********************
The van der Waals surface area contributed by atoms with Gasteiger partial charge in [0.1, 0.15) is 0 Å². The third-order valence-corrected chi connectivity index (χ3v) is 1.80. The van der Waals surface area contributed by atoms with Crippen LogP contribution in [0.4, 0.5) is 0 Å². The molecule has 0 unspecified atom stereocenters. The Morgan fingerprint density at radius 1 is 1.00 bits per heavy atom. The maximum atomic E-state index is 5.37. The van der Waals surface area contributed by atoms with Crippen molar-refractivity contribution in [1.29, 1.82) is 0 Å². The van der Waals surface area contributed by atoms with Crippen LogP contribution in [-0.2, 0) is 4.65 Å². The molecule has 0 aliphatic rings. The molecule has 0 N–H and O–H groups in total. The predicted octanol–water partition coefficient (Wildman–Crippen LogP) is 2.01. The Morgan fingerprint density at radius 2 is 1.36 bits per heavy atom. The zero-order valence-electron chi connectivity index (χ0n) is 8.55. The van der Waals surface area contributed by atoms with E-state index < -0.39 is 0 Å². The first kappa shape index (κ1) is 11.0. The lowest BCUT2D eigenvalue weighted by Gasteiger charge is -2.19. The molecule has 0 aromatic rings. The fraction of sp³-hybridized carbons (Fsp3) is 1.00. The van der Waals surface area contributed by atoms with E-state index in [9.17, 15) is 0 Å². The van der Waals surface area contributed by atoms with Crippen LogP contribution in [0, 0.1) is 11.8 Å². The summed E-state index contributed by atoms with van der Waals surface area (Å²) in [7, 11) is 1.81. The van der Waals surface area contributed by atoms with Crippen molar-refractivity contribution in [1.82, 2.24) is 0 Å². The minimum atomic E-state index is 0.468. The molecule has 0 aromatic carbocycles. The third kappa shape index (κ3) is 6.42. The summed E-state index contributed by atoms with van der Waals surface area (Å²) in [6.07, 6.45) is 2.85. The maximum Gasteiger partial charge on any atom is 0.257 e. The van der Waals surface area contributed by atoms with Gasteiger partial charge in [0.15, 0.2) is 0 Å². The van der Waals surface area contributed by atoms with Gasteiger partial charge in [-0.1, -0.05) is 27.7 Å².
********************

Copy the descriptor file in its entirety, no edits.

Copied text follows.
The van der Waals surface area contributed by atoms with Gasteiger partial charge in [0.1, 0.15) is 0 Å². The third-order valence-corrected chi connectivity index (χ3v) is 1.80. The van der Waals surface area contributed by atoms with Crippen LogP contribution in [0.4, 0.5) is 0 Å². The molecule has 0 unspecified atom stereocenters. The Morgan fingerprint density at radius 1 is 1.00 bits per heavy atom. The maximum atomic E-state index is 5.37. The van der Waals surface area contributed by atoms with Crippen molar-refractivity contribution in [1.29, 1.82) is 0 Å². The van der Waals surface area contributed by atoms with Crippen LogP contribution in [-0.2, 0) is 4.65 Å². The molecule has 0 aliphatic rings. The molecule has 0 N–H and O–H groups in total. The predicted octanol–water partition coefficient (Wildman–Crippen LogP) is 2.01. The Morgan fingerprint density at radius 2 is 1.36 bits per heavy atom. The zero-order valence-electron chi connectivity index (χ0n) is 8.55. The van der Waals surface area contributed by atoms with E-state index < -0.39 is 0 Å². The first kappa shape index (κ1) is 11.0. The lowest BCUT2D eigenvalue weighted by Gasteiger charge is -2.19. The molecule has 0 aromatic rings. The fraction of sp³-hybridized carbons (Fsp3) is 1.00. The van der Waals surface area contributed by atoms with E-state index in [9.17, 15) is 0 Å². The van der Waals surface area contributed by atoms with Crippen LogP contribution in [0, 0.1) is 11.8 Å². The summed E-state index contributed by atoms with van der Waals surface area (Å²) in [7, 11) is 1.81. The van der Waals surface area contributed by atoms with Crippen molar-refractivity contribution in [1.82, 2.24) is 0 Å². The minimum atomic E-state index is 0.468. The molecule has 0 aromatic carbocycles. The third kappa shape index (κ3) is 6.42. The summed E-state index contributed by atoms with van der Waals surface area (Å²) in [6.07, 6.45) is 2.85. The maximum Gasteiger partial charge on any atom is 0.257 e. The van der Waals surface area contributed by atoms with Gasteiger partial charge in [0.15, 0.2) is 0 Å². The van der Waals surface area contributed by atoms with Gasteiger partial charge in [-0.1, -0.05) is 27.7 Å².